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Reclamation begins cold water flows to disrupt spawning of nonnative fish below Glen Canyon Dam

Action is in response to warmer river temperatures and increasing number of smallmouth bass downstream of the dam

Media Contact: Upper Colorado Basin Public Affairs ucbpao@usbr.gov
For Release: Jul 5, 2024
Glen Canyon Dam Glen Canyon Dam

PAGE, ARIZ. – As a result of warmer river temperatures, the Bureau of Reclamation will begin releasing deeper, and therefore, colder water on Tuesday, July 9 from Lake Powell through Glen Canyon Dam to disrupt the establishment of smallmouth bass, which could negatively affect populations of threatened humpback chub below the dam. The need for these flows was triggered after the average observed daily water temperatures reached smallmouth bass reproduction thresholds above 15.5 degrees Celsius (60 degrees Fahrenheit) at the confluence of the Colorado River with the Little Colorado River. 

“The most healthy and vibrant populations of humpback chub are found in the stretch of the Colorado River downstream of Glen Canyon Dam that runs through the Grand Canyon,” said Reclamation Upper Colorado River Basin Regional Director Wayne Pullan. “We have a great interest and commitment to preserving our progress in recovering the humpback chub and protecting all native fish species within the Grand Canyon. And this summer, by using these cooler flows, we have our best operational chance to achieve these goals." 

The 'cool mix flow' consists of releasing water from the hydropower penstocks as well as the river outlet works. The river outlet works are approximately 100 feet below the penstocks and can release cooler water downstream. This ‘cool mix’ approach was the selected alternative in the recently signed Record of Decision for the Glen Canyon Dam Long-Term Experimental and Management Plan Final Supplemental Environmental Impact Statement. 

The declining elevation of Lake Powell in recent years has led to the release of warmer water from Glen Canyon Dam. Invasive fish, such as smallmouth bass, residing in the upper layer of Lake Powell, are now more likely to pass through the dam and spawn downstream in the Grand Canyon. If left unchecked, they could continue to expand their population. Smallmouth bass are known to prey on native fish species in the Grand Canyon that are protected by the Endangered Species Act.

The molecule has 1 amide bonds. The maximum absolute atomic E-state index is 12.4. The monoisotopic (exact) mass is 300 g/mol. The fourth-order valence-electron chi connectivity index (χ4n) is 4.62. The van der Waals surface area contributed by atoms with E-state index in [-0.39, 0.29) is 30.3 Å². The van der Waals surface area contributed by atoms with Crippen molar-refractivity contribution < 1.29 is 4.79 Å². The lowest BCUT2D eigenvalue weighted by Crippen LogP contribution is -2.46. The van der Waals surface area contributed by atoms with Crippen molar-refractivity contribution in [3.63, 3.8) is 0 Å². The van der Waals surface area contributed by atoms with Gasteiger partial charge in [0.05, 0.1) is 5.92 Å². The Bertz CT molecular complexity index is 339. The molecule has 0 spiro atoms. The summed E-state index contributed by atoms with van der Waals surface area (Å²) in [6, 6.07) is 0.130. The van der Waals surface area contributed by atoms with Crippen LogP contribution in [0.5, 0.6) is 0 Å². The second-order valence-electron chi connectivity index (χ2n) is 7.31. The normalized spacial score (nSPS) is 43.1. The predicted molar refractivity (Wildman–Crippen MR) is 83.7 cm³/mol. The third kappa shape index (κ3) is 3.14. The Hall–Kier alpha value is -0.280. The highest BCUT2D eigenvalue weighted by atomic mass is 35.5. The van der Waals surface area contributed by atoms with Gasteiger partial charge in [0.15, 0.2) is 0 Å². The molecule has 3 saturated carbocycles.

Earlier this year, Reclamation established interim guidelines on Glen Canyon Dam, addressing reduced capacities for the river outlets when the reservoir's level is low, due to the increased risk of cavitation at elevations of 3,550 feet or below. Currently, with Lake Powell's elevation above this threshold, the river outlets will operate safely and under normal conditions, with no elevated risk of cavitation. Additionally, scheduled recoating work will proceed as planned, as only one of the four river outlets can be recoated at a time; only two river outlets will be in use at any given time for the cool mix flows. 

These actions will not impact water deliveries, and Reclamation will continue to work closely with the Western Area Power Administration to minimize the impacts of reduced power generation to customers by adjusting the timing of these releases from the dam. Reclamation will also continue to work with its partners to develop and implement additional preventative actions to combat non-native species in the Colorado River. 

Considerations will be made for possible conditions that temporarily or permanently suspend this action, including risks that impact grid reliability, system disturbances, and emergencies or effectiveness of controls on smallmouth bass. 

To learn more about the releases from Glen Canyon Dam and the Long-Term Experimental and Management Plan Final Supplemental Environmental Impact Statement, please visit https://www.usbr.gov/uc/progact/amp/index.html. 

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